Sound Travels is marked by its extensive use of vocals. “Oneness,” which originally appeared on the 1994 Homecoming album by Gateway (the trio of DeJohnette, John Abercrombie and Dave Holland), is transformed by Bobby McFerrin’s wordless vocal. Though the two men have been improvising for more than 30 years-often as a trio with Chick Corea-this is the first time they’ve recorded a composed piece. “Salsa for Luisito” was written as an instrumental, but Spalding came up with a vocal line that DeJohnette liked so much that he not only kept it but also asked Quintero to create a Spanish chant over the percussion duet later in the piece.
“Dirty Ground” also began as an instrumental, but when DeJohnette felt it heading in a singer-songwriter direction, he called his friend Bruce Hornsby. The drummer had played on the rock ‘n’ roller’s 2007 jazz project, Camp Meeting, and knew Hornsby had decent jazz chops. The latter responded by writing lyrics about the recovery from Hurricane Katrina and singing them. “I’m a big fan of Levon Helm and the Band,” DeJohnette reveals, “as well as Professor Longhair, the Neville Brothers and the Wild Tchoupitoulas. I told Bruce that I wanted the tune to sound like the Band meets New Orleans. I was so impressed by what he came up with that I sent him another piece to write some lyrics for. We may release that as a bonus track.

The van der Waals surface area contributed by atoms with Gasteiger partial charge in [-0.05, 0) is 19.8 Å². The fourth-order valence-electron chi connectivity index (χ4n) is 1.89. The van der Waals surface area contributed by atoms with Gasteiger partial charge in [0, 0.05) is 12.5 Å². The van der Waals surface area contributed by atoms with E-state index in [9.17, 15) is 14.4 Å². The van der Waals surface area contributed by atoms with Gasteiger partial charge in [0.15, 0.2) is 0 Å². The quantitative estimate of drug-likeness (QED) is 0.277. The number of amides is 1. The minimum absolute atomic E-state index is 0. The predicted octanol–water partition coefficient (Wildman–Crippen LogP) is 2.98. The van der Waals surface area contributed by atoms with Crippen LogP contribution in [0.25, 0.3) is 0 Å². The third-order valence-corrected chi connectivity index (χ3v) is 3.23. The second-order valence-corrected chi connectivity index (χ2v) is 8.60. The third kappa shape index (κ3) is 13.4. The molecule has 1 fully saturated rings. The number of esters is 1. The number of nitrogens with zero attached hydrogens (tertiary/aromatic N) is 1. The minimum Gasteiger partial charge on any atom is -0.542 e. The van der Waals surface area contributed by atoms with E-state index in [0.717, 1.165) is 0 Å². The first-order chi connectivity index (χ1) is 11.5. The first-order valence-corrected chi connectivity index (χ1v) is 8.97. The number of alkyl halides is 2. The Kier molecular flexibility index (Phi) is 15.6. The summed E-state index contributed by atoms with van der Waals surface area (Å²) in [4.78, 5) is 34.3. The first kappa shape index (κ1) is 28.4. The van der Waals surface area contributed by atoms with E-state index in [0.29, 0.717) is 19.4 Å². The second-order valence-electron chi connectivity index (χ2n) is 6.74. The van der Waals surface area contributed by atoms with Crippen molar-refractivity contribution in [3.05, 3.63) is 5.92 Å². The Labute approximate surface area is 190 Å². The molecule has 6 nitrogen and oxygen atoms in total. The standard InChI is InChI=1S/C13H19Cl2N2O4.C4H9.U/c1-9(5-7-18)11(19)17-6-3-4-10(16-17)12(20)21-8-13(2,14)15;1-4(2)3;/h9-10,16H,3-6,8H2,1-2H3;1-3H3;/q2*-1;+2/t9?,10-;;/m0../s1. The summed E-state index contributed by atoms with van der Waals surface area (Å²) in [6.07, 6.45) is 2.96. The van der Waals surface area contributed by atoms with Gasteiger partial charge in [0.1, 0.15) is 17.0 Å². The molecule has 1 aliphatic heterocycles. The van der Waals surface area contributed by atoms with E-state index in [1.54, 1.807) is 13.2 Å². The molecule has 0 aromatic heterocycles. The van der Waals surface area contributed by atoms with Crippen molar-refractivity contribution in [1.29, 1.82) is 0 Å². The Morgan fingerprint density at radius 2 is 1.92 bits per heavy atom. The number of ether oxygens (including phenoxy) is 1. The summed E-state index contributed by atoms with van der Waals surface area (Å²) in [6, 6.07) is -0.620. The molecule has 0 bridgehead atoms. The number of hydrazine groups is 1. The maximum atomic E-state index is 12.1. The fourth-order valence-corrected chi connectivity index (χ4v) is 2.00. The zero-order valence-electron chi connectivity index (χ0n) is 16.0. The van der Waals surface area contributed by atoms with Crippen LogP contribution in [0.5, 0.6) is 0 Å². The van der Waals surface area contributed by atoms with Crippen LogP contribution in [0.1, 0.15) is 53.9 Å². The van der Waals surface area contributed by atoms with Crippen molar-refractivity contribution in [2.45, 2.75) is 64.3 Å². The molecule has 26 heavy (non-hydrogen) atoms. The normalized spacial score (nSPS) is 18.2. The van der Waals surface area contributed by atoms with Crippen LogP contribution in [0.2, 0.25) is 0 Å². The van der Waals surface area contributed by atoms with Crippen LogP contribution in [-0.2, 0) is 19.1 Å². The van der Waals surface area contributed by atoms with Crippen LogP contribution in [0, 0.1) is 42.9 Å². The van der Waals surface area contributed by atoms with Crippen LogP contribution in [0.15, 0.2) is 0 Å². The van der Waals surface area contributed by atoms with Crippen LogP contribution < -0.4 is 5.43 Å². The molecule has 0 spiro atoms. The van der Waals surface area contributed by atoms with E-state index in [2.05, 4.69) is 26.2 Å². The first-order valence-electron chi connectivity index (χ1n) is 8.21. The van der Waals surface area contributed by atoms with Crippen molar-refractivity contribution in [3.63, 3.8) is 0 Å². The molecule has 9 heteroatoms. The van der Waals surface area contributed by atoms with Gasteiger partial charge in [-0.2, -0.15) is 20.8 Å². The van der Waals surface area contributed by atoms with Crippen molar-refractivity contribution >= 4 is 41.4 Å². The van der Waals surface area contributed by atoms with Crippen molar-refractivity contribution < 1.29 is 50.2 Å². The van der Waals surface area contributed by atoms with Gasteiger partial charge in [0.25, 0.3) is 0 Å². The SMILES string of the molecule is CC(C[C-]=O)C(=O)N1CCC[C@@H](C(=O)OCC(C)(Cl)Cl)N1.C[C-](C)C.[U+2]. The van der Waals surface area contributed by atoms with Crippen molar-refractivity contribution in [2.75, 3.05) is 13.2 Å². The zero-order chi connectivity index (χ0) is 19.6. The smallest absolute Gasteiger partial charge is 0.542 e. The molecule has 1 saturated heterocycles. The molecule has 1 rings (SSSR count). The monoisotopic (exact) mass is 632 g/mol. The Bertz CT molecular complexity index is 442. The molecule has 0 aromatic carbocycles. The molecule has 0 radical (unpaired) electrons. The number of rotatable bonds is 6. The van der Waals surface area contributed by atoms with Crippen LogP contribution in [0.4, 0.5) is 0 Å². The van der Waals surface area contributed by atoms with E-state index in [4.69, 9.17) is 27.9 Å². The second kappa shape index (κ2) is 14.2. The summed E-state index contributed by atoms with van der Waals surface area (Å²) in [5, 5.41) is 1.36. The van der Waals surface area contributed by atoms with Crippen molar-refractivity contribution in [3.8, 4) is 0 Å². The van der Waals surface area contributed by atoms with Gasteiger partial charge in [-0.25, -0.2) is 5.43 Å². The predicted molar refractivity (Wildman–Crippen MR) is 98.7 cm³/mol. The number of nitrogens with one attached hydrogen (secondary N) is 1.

“This album is not so much a straight-ahead jazz album as it is a collection of songs,” he continues. “It reflects my varied tastes in music. When I was a kid I loved the Flamingos, the Dells and the Spaniels; I used to sing some doo-wop myself. I used to listen to country-music radio; some of those players are great improvisers. I just bought the CD of Renée Fleming singing standards.”
This summer, DeJohnette will spend the month leading up to his 70th birthday playing with the Standards Trio and the Jack DeJohnette Group. And there are always other projects and appearances: He plays, for instance, on three tracks on Spalding’s new album, Radio Music Society. His career isn’t over, not as long as he keeps finding young musicians to challenge him. But he’s not 30 years old anymore, either. “At this point I have to pace myself,” he admits, “so I can do what I do at an optimal level. You listen to your body and learn how to get the most results out of the least effort without shortchanging anything. And you do that by learning what not to do.”